Slingsby Hengist

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Slingsby Hengist
IWM-MH-5123-Hengist.jpg
Slingsby T.18 Hengist Mark I (DG676), on tow while with the Airborne Forces Experimental Establishment based at Sherburn-in-Elmet, Yorkshire, 25 April 1943
Role Troop-carrying glider
Manufacturer Slingsby Sailplanes
Designer John Frost
First flight January 1942
Retired 1946
Produced 1942–1944
Number built 18

The Slingsby Hengist was a British military glider designed and built by Slingsby Sailplanes Ltd. Like other British troop carrying gliders in the Second World War, it was named after military figures whose name began with H, in this case the Jute invader Hengist.

Design and development[edit]

The use of assault gliders by the British was prompted by the use by Germany of the DFS 230 transport glider, which was first used in May 1940 to successfully land assault troops on the Eben Emael fort in Belgium.[1] Their advantage compared to parachute assault was that the troops landed in one place, rather than being dispersed.

The Slingsby T.18 Hengist was designed by John "Jack" Frost. It was a 15-seat glider designed to meet Specification X.25/40 (in accordance to O.R.98), issued in February 1941. The specification was issued in case sufficiently powerful tugs were not available for the larger Airspeed Horsa.[2] Four prototypes were ordered in late 1940, the first prototype DG570 flying in January 1942, towed by an Armstrong Whitworth Whitley.[3]

A total of 14 production Hengist Mk I were delivered to the RAF between February 1943 and March 1944. One of Frost's unique[citation needed]design touches was to fit the Hengist with a rubber bag as a landing device. A strengthened undercarriage was used on the production aircraft and was designated the Mk III, but this designation was not carried over to the RAF.[3]

In appearance, the Hengist was notable for the curved upper and lower surfaces of its flat sided fuselage.

Operational history[edit]

Two of the Hengist Mk I series were delivered to the Glider Pilots' Exercise Unit while others were issued to experimental units or remained in storage. Production was halted when Waco Hadrian gliders became available under lease-lend arrangements.[2] As a back-up type, it saw no operational service and was phased out of service in 1946.[3]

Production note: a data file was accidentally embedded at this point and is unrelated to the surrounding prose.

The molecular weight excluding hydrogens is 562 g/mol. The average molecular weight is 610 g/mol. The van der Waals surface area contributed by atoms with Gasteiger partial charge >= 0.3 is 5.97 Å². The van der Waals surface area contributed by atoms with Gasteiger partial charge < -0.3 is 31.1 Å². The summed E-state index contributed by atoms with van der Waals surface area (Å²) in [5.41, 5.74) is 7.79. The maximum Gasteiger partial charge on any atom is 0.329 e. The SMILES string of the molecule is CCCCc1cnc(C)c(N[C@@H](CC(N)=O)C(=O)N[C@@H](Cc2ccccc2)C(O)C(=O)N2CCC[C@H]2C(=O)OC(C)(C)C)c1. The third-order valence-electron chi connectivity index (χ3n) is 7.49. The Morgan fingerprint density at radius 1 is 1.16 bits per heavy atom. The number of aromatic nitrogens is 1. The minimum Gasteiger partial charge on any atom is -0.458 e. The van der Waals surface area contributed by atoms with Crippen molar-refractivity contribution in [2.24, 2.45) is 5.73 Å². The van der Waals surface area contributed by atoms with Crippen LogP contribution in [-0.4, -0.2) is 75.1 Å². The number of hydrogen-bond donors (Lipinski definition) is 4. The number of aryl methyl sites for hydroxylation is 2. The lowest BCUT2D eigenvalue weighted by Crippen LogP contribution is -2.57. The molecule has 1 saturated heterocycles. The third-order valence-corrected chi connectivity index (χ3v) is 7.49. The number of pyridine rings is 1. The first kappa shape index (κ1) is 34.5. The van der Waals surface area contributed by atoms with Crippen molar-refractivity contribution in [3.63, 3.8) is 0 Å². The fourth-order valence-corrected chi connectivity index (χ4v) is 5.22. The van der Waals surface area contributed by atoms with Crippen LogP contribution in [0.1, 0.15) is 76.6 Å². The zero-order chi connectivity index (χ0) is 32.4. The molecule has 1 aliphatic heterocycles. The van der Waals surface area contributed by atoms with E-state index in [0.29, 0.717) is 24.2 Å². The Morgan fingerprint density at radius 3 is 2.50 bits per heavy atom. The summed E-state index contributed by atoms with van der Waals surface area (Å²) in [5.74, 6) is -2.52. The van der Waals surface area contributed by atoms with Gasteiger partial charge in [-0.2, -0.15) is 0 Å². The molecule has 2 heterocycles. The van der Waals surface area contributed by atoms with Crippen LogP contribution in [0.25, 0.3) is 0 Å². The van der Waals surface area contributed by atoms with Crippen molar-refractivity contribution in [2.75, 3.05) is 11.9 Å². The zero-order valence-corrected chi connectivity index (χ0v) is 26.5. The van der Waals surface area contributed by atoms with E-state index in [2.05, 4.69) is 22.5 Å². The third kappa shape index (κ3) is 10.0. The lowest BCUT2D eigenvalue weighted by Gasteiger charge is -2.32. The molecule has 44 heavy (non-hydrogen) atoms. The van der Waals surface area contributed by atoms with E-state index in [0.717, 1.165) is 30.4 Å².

Specifications (Hengist Mk I)[edit]

Data from Slingsby Sailplanes,[4] British Gliders and Sailplanes 1922-1970[2]

General characteristics

  • Crew: 1
  • Capacity: 14
  • Length: 56 ft 6 in (17.22 m)
  • Wingspan: 80 ft 0 in (24.38 m)
  • Wing area: 780.0 sq ft (72.46 m2)
  • Aspect ratio: 8.2
  • Airfoil: NACA 2415 (root), NACA 4412 (tip)
  • Empty weight: 4,630 lb (2,100 kg)
  • Gross weight: 8,351 lb (3,788 kg)

Performance

  • Stall speed: 48 mph; 42 kn (77 km/h)
  • Towing speed: 130 mph (209 km/h)
  • Lift-to-drag: 14:1
  • Wing loading: 10.7 lb/sq ft (52.3 kg/m2)

See also[edit]

Aircraft of comparable role, configuration and era
Related lists

References[edit]

Notes
  1. ^ Simons 1996, p. 99.
  2. ^ a b c Ellison 1971, p. 188.
  3. ^ a b c Swanborough 1997, p. 89.
  4. ^ Simons 1996, p. 101.
Bibliography
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  • Brown, Robert G. On the Edge: Personal Flying Experiences During the Second World War. Renfrew, Ontario, Canada: General Store Publishing House, 1999. ISBN 978-1-896182-87-2.
  • Ellison, Norman. British Gliders and Sailplanes. London: A & C Black ltd, 1971. ISBN 0713611898.
  • Flint, Keith. Airborne Armour: Tetrarch, Locust, Hamilcar and the 6th Airborne Armoured Reconnaissance Regiment 1938-1950. Solihull, W. Midlands, UK: Helion & Company Ltd, 2006. ISBN 1-874622-37-X.
  • Lynch, Tim. Silent Skies: Gliders At War 1939-1945. Barnsley, UK: Pen & Sword Military, 2008. ISBN 0-7503-0633-5.
  • March, Daniel J. British Warplanes of World War II. London: Aerospace Publishing, 1998. ISBN 1-874023-92-1.
  • Mondey, David. The Hamlyn Concise Guide to British Aircraft of World War II. London: Chancellor Press, 2002. ISBN 1-85152-668-4.
  • Munson, Kenneth. Aircraft of World War II. New York: Doubleday and Company, 1972. ISBN 0-385-07122-1.
  • Otway, Lieutenant-Colonel T.B.H. The Second World War 1939-1945 Army: Airborne Forces. London: Imperial War Museum, 1990. ISBN 0-901627-57-7.
  • Simons, Martin. Slingsby Sailplanes. London: Airlife Publishing Ltd, 1996. ISBN 1-85310-732-8.
  • Smith, Claude. History of the Glider Pilot Regiment. London: Pen & Sword Aviation, 1992. ISBN 1-84415-626-5.
  • Swanborough, Gordon. British Aircraft at War, 1939-1945. East Sussex, UK: HPC Publishing, 1997. ISBN 0-9531421-0-8.
  • Thetford, Owen. Aircraft of the Royal Air Force 1918-57. London: Putnam, 1968. ISBN 0-370-00101-X.